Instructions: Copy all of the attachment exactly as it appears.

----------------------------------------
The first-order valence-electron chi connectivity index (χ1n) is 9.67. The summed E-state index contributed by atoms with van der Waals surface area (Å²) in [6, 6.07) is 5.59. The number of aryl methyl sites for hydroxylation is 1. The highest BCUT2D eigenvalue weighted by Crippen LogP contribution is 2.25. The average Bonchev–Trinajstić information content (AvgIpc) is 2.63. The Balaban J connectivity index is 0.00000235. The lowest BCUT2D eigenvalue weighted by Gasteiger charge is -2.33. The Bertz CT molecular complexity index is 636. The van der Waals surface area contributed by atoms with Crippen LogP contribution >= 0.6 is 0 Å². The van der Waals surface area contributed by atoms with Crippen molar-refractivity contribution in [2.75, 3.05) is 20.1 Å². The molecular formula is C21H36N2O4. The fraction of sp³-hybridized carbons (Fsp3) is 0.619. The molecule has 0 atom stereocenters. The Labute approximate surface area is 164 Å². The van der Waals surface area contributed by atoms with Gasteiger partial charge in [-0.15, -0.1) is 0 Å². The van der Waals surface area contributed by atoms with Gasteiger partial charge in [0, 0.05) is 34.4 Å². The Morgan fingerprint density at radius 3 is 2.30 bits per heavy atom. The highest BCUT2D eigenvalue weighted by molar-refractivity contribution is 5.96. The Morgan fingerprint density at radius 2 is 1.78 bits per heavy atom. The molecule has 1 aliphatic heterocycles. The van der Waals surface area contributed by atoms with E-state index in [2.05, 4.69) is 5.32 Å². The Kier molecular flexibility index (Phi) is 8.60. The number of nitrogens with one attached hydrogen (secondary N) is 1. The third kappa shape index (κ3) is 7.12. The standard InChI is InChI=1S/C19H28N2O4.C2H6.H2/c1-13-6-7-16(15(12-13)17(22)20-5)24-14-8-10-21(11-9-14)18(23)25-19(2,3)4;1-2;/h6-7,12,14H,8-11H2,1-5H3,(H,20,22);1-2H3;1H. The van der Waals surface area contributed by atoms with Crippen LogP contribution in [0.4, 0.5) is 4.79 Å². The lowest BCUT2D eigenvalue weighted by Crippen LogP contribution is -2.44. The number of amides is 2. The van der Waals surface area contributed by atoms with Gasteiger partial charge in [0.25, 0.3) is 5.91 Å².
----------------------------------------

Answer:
The first-order valence-electron chi connectivity index (χ1n) is 9.67. The summed E-state index contributed by atoms with van der Waals surface area (Å²) in [6, 6.07) is 5.59. The number of aryl methyl sites for hydroxylation is 1. The highest BCUT2D eigenvalue weighted by Crippen LogP contribution is 2.25. The average Bonchev–Trinajstić information content (AvgIpc) is 2.63. The Balaban J connectivity index is 0.00000235. The lowest BCUT2D eigenvalue weighted by Gasteiger charge is -2.33. The Bertz CT molecular complexity index is 636. The van der Waals surface area contributed by atoms with Crippen LogP contribution >= 0.6 is 0 Å². The van der Waals surface area contributed by atoms with Crippen molar-refractivity contribution in [2.75, 3.05) is 20.1 Å². The molecular formula is C21H36N2O4. The fraction of sp³-hybridized carbons (Fsp3) is 0.619. The molecule has 0 atom stereocenters. The Labute approximate surface area is 164 Å². The van der Waals surface area contributed by atoms with Gasteiger partial charge in [-0.15, -0.1) is 0 Å². The van der Waals surface area contributed by atoms with Gasteiger partial charge in [0, 0.05) is 34.4 Å². The Morgan fingerprint density at radius 3 is 2.30 bits per heavy atom. The highest BCUT2D eigenvalue weighted by molar-refractivity contribution is 5.96. The Morgan fingerprint density at radius 2 is 1.78 bits per heavy atom. The molecule has 1 aliphatic heterocycles. The van der Waals surface area contributed by atoms with E-state index in [2.05, 4.69) is 5.32 Å². The Kier molecular flexibility index (Phi) is 8.60. The number of nitrogens with one attached hydrogen (secondary N) is 1. The third kappa shape index (κ3) is 7.12. The standard InChI is InChI=1S/C19H28N2O4.C2H6.H2/c1-13-6-7-16(15(12-13)17(22)20-5)24-14-8-10-21(11-9-14)18(23)25-19(2,3)4;1-2;/h6-7,12,14H,8-11H2,1-5H3,(H,20,22);1-2H3;1H. The van der Waals surface area contributed by atoms with Crippen LogP contribution in [0.4, 0.5) is 4.79 Å². The lowest BCUT2D eigenvalue weighted by Crippen LogP contribution is -2.44. The number of amides is 2. The van der Waals surface area contributed by atoms with Gasteiger partial charge in [0.25, 0.3) is 5.91 Å².